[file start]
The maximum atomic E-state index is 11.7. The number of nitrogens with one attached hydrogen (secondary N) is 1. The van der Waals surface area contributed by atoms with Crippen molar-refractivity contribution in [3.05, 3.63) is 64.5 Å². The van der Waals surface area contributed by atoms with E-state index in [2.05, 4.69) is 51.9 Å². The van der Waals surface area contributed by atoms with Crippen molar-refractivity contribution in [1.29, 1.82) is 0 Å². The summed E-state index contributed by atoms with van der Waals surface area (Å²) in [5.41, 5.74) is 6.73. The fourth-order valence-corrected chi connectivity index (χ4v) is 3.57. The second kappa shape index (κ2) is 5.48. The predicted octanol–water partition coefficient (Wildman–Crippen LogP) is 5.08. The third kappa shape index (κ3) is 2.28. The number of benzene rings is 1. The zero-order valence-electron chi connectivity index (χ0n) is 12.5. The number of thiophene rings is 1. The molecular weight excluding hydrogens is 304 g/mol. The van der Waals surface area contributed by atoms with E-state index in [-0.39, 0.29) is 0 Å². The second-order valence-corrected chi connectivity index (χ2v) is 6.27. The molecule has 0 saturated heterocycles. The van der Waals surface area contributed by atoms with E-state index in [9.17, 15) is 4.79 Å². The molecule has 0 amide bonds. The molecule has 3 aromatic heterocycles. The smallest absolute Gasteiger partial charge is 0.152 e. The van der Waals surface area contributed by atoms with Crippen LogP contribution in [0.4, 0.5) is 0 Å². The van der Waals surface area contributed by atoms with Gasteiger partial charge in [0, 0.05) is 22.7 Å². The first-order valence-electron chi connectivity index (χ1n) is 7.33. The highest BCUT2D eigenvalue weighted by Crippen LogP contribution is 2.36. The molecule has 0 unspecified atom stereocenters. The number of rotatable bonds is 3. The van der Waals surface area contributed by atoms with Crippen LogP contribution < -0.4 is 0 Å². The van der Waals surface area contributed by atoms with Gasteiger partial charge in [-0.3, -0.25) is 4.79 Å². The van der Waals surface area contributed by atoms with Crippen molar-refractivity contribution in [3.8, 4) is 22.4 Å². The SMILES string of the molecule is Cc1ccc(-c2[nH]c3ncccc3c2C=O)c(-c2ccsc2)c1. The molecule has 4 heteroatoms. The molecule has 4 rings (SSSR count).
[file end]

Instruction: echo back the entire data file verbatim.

The maximum atomic E-state index is 11.7. The number of nitrogens with one attached hydrogen (secondary N) is 1. The van der Waals surface area contributed by atoms with Crippen molar-refractivity contribution in [3.05, 3.63) is 64.5 Å². The van der Waals surface area contributed by atoms with E-state index in [2.05, 4.69) is 51.9 Å². The van der Waals surface area contributed by atoms with Crippen molar-refractivity contribution in [1.29, 1.82) is 0 Å². The summed E-state index contributed by atoms with van der Waals surface area (Å²) in [5.41, 5.74) is 6.73. The fourth-order valence-corrected chi connectivity index (χ4v) is 3.57. The second kappa shape index (κ2) is 5.48. The predicted octanol–water partition coefficient (Wildman–Crippen LogP) is 5.08. The third kappa shape index (κ3) is 2.28. The number of benzene rings is 1. The zero-order valence-electron chi connectivity index (χ0n) is 12.5. The number of thiophene rings is 1. The molecular weight excluding hydrogens is 304 g/mol. The van der Waals surface area contributed by atoms with E-state index in [-0.39, 0.29) is 0 Å². The second-order valence-corrected chi connectivity index (χ2v) is 6.27. The molecule has 0 saturated heterocycles. The van der Waals surface area contributed by atoms with E-state index in [9.17, 15) is 4.79 Å². The molecule has 0 amide bonds. The molecule has 3 aromatic heterocycles. The smallest absolute Gasteiger partial charge is 0.152 e. The van der Waals surface area contributed by atoms with Crippen LogP contribution in [0.4, 0.5) is 0 Å². The van der Waals surface area contributed by atoms with Gasteiger partial charge in [0, 0.05) is 22.7 Å². The first-order valence-electron chi connectivity index (χ1n) is 7.33. The highest BCUT2D eigenvalue weighted by Crippen LogP contribution is 2.36. The molecule has 0 unspecified atom stereocenters. The number of rotatable bonds is 3. The van der Waals surface area contributed by atoms with Crippen LogP contribution < -0.4 is 0 Å². The van der Waals surface area contributed by atoms with Gasteiger partial charge in [-0.3, -0.25) is 4.79 Å². The van der Waals surface area contributed by atoms with Crippen molar-refractivity contribution in [3.8, 4) is 22.4 Å². The SMILES string of the molecule is Cc1ccc(-c2[nH]c3ncccc3c2C=O)c(-c2ccsc2)c1. The molecule has 4 heteroatoms. The molecule has 4 rings (SSSR count).